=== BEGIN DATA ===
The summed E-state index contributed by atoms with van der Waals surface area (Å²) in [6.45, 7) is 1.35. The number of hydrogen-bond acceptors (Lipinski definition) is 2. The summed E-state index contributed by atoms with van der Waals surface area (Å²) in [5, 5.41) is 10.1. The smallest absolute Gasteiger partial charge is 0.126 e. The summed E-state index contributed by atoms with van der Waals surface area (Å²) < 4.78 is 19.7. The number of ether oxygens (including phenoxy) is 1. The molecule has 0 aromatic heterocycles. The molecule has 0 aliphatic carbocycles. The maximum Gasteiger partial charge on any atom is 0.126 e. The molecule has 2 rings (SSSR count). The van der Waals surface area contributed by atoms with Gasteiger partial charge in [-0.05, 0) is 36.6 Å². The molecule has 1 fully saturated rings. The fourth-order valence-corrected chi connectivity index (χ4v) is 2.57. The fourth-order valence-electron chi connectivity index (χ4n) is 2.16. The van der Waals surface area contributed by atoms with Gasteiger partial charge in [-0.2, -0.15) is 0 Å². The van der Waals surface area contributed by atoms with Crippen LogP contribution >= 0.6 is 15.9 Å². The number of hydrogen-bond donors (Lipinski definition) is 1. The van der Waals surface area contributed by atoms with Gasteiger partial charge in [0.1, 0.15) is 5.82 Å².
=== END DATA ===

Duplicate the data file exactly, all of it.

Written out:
The summed E-state index contributed by atoms with van der Waals surface area (Å²) in [6.45, 7) is 1.35. The number of hydrogen-bond acceptors (Lipinski definition) is 2. The summed E-state index contributed by atoms with van der Waals surface area (Å²) in [5, 5.41) is 10.1. The smallest absolute Gasteiger partial charge is 0.126 e. The summed E-state index contributed by atoms with van der Waals surface area (Å²) < 4.78 is 19.7. The number of ether oxygens (including phenoxy) is 1. The molecule has 0 aromatic heterocycles. The molecule has 0 aliphatic carbocycles. The maximum Gasteiger partial charge on any atom is 0.126 e. The molecule has 2 rings (SSSR count). The van der Waals surface area contributed by atoms with Gasteiger partial charge in [-0.05, 0) is 36.6 Å². The molecule has 1 fully saturated rings. The fourth-order valence-corrected chi connectivity index (χ4v) is 2.57. The fourth-order valence-electron chi connectivity index (χ4n) is 2.16. The van der Waals surface area contributed by atoms with Gasteiger partial charge in [-0.2, -0.15) is 0 Å². The van der Waals surface area contributed by atoms with Crippen LogP contribution >= 0.6 is 15.9 Å². The number of hydrogen-bond donors (Lipinski definition) is 1. The van der Waals surface area contributed by atoms with Gasteiger partial charge in [0.1, 0.15) is 5.82 Å².